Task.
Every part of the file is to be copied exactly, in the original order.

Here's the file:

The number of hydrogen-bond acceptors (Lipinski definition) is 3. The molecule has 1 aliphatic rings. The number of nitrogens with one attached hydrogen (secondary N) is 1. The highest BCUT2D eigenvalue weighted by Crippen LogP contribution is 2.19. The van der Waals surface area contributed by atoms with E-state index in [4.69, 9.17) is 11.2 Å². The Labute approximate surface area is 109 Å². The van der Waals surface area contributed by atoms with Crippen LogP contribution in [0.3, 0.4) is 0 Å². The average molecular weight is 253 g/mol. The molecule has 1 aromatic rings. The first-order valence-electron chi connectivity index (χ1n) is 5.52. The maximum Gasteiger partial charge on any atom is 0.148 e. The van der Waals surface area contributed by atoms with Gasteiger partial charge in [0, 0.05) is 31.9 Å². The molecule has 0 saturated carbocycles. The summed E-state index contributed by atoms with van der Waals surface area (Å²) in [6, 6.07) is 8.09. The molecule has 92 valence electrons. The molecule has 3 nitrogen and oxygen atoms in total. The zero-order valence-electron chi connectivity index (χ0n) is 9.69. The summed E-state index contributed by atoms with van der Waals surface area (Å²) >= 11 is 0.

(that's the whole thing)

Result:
The number of hydrogen-bond acceptors (Lipinski definition) is 3. The molecule has 1 aliphatic rings. The number of nitrogens with one attached hydrogen (secondary N) is 1. The highest BCUT2D eigenvalue weighted by Crippen LogP contribution is 2.19. The van der Waals surface area contributed by atoms with E-state index in [4.69, 9.17) is 11.2 Å². The Labute approximate surface area is 109 Å². The van der Waals surface area contributed by atoms with Crippen LogP contribution in [0.3, 0.4) is 0 Å². The average molecular weight is 253 g/mol. The molecule has 1 aromatic rings. The first-order valence-electron chi connectivity index (χ1n) is 5.52. The maximum Gasteiger partial charge on any atom is 0.148 e. The van der Waals surface area contributed by atoms with Gasteiger partial charge in [0, 0.05) is 31.9 Å². The molecule has 0 saturated carbocycles. The summed E-state index contributed by atoms with van der Waals surface area (Å²) in [6, 6.07) is 8.09. The molecule has 92 valence electrons. The molecule has 3 nitrogen and oxygen atoms in total. The zero-order valence-electron chi connectivity index (χ0n) is 9.69. The summed E-state index contributed by atoms with van der Waals surface area (Å²) >= 11 is 0.